This study found significantly lowered corneal and conjunctival staining values of the Oxford Scale after therapy with 0.2% and 0.18% HA eye drops. Moreover, the 6-item OCI decreased in frequency and intensity during the study. TBUT values increased from D0 to D84 by 1.67 s in the 0.2% HA group and by 1.8 s in the 0.18% HA group. This small, but significant, increase in tear stability is in the order of magnitude reported in a recent meta-analysis on tear substitutes by Doughty.21

Our results suggest that OS improved during HA treatment, which is in accordance with other clinical findings. Shimmura et al7 were the first to use two dyes for OS staining (fluorescein and rose bengal) as efficacy markers for clinical effects of HA eye drops. Preservative-free 0.1% HA was applied six times daily for 4 weeks. The investigators found that corneal fluorescein staining decreased, while no change in rose bengal staining was noted. A concentration of 0.15% HA was used by Brjesky et al.22 Among positive results for TBUT and Schirmer test, they observed decreased staining values. However, there is no information on the type of the dye the investigators used. Pinto-Fraga et al14 and Lopez-de la Rosa et al13 describe in double-masked, randomized trials reduced corneal and conjunctival staining after 1 month application of unpreserved 0.2% or 0.3% HA eye drops, respectively, while saline 0.9% alone yielded increased staining values, indicating exacerbation of DED. In another study, 0.4% HA was used and led to a decrease in rose bengal staining after 7 days of treatment, probably due to the higher HA concentration.8 It may be concluded that 0.1% HA in eye drops may not be adequate to improve rose bengal staining in DED but enough for fluorescein staining.

In the present study, OS staining served as the primary outcome variable. On D35, a 47.7% reduction in staining score in the 0.2% HA treatment group and a 41.2% reduction in patients treated with 0.18% HA were observed. Staining values further decreased between D35 and D84. On D84, staining was reduced 64.5% with 0.2% HA and 56.4% with 0.18% HA, compared to baseline values at D0. Despite the tendency for lesser staining with 0.2% HA eye drops, there was no statistical difference in our study between 0.2% and 0.18% HA. Statistical analysis of the present data, based on criteria predefined in the study protocol, shows noninferiority of 0.2% HA compared to 0.18% HA. Investigators and patients assessed both eye drops with a median score of 5 of 7 points (Likert scale).

Alteration of the OS can be considered a hallmark of DED and thus an important clinical marker for therapy success.23 HA has excellent moisturization and surface cell adhesion properties and is a component of the natural tear fluid.24 Its properties led to the development of HA-containing eye drops and gels for DED treatment. HA eye drops may be promoting OS tissue healing by humidifying the OS, thus bringing back the integrity of corneal and conjunctival epithelium. It has been shown that topically applied HA stimulates wound healing in an animal model25 and attenuates oxidative stress and inflammation, thus improving dry eye symptoms.26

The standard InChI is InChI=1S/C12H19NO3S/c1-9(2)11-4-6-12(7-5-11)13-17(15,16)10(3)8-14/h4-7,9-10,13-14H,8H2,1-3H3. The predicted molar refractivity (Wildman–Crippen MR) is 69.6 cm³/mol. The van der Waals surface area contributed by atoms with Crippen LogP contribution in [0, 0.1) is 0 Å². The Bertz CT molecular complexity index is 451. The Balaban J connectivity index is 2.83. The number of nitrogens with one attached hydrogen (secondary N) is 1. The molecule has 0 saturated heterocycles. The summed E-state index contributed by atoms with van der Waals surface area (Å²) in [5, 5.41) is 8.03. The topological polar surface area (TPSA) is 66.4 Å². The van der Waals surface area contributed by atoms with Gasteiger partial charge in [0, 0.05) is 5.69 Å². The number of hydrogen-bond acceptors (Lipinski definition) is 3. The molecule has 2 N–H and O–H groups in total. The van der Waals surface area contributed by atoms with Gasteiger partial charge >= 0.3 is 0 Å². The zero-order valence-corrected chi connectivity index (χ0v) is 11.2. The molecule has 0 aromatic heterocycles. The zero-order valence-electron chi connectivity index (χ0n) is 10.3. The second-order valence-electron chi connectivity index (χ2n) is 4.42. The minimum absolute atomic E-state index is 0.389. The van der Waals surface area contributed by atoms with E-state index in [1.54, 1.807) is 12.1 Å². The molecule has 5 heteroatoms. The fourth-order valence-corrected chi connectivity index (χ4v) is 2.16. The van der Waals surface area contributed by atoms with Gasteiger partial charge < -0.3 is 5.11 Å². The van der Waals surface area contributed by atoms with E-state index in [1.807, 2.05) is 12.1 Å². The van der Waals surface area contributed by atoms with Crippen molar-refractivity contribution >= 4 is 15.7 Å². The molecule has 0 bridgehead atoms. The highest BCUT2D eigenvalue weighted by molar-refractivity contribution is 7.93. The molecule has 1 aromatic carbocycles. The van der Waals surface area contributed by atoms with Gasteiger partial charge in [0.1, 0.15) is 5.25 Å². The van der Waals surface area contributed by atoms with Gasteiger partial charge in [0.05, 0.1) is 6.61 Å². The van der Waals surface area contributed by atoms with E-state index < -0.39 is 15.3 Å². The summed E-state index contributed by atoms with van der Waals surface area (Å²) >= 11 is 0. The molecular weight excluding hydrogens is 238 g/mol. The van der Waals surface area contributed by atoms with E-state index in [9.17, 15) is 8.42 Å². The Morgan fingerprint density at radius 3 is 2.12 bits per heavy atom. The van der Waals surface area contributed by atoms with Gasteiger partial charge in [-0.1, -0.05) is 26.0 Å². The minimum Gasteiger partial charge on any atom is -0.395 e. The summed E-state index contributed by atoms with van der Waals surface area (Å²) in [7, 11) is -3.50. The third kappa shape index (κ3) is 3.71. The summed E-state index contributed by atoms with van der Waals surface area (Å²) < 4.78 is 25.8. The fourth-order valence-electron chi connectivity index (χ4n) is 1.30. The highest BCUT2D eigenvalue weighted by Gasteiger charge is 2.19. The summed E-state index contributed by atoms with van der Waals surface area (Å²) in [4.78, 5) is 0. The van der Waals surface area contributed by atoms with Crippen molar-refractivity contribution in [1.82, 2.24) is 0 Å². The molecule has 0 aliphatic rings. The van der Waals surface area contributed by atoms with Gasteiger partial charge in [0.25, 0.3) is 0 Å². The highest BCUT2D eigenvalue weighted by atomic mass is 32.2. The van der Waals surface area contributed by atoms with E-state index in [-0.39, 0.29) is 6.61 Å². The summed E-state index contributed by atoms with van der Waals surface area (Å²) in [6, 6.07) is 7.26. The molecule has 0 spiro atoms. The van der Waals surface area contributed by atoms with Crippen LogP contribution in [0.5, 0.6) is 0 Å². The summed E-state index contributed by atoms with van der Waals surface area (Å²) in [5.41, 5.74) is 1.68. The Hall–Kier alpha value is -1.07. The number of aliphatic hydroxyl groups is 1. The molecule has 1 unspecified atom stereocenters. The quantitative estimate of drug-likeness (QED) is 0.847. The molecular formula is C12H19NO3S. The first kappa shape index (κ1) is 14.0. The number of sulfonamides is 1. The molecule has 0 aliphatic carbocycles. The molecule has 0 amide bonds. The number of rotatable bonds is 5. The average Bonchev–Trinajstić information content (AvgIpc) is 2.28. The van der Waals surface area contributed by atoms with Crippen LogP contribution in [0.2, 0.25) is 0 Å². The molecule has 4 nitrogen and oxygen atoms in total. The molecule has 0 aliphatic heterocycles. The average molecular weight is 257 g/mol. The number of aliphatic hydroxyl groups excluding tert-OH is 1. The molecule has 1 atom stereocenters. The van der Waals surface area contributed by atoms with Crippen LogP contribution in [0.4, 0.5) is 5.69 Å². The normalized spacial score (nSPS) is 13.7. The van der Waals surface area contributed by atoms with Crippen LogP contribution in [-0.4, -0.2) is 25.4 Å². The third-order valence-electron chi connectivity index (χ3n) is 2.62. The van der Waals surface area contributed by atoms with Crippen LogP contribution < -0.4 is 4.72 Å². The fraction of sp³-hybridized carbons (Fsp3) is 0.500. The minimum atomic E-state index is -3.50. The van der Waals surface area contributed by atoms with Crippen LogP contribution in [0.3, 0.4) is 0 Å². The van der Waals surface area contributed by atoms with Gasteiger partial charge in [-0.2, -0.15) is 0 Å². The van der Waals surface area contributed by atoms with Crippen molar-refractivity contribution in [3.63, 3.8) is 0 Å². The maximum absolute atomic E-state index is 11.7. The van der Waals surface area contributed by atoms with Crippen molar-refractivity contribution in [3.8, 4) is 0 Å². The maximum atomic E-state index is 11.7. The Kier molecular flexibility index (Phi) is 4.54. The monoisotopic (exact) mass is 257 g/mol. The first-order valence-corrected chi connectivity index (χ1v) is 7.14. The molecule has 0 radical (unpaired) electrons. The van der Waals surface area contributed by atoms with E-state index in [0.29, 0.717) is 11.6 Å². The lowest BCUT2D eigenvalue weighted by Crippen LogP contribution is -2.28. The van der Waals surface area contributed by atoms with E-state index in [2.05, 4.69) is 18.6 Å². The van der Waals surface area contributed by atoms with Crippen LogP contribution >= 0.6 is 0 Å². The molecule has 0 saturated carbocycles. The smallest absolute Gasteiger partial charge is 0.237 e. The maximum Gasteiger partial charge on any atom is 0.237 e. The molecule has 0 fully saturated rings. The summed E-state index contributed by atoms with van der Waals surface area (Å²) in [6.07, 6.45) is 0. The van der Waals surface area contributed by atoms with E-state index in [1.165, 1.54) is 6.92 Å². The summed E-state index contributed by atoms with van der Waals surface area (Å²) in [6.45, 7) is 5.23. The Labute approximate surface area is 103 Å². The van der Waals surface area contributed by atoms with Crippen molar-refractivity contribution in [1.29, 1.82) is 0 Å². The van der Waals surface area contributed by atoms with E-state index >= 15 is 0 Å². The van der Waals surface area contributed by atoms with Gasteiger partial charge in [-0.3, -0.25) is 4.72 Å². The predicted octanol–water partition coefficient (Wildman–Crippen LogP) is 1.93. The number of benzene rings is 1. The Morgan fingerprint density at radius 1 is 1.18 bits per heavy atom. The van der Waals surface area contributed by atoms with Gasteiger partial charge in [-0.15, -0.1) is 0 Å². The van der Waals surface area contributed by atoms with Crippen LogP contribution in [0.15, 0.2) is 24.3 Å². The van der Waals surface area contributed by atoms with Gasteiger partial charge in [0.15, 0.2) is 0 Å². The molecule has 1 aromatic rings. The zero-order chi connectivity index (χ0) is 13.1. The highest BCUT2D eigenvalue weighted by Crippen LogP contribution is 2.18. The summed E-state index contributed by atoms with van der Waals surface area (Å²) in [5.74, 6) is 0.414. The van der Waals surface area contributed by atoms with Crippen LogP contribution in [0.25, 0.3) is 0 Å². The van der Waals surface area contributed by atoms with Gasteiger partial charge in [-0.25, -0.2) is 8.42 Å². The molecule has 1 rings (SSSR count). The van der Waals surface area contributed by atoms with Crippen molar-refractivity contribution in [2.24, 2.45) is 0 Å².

Both eye drops of this study were unpreserved but had different excipients (0.2% HA: sorbitol, citrate buffer, 0.18% HA: sodium chloride, potassium, magnesium, calcium, disodium hydrogen phosphate, sodium citrate). While it cannot be excluded that excipients could account for the slightly higher efficacy of 0.2% HA, the difference could be due to the 0.02% higher HA concentration, compared to 0.18%. As Abelson27 points out, direct comparisons of HA products should take into account that the viscoelasticity and efficacy of HA-based products do vary not only by concentration but also depend on molecular weight.

The study safety data were consistent with the known safety profile of both tested HA eye drops and were judged as being related to the dry eye underlying condition. The rate of AEs and treatment discontinuation due to AEs was 2.3% for 0.2% HA and 7.1% for 0.18% HA. No serious AE was reported.

Both eye drops caused clinically and statistically relevant improvement of >50% in staining score and 40%–50% in OCI throughout the study. The data suggest that 0.2% HA and 0.18% HA are efficacious concentrations of HA for treatment of moderate to severe dry eye. Safety data were consistent with the known safety profile of both investigational products. Thus, 0.2% HA and 0.18% HA fit well into the big portfolio of novel topical treatment options of DED.28


Our study suggests that both 0.2% HA and 0.18% HA are efficacious and safe for the treatment of moderate to severe DED.


This clinical study was funded by Ursapharm. The authors thank Klaus Rudolph of Rudolph Consulting for writing and editorial support, funded by Ursapharm.

The authors thank the French study centers involved in this study (details available on request).


Groß is an employee of Ursapharm. Childs is the CEO of Laboratoires Delbert, which was appointed as Clinical Research Organization for the clinical study by Ursapharm. The authors report no other conflicts of interest in this work.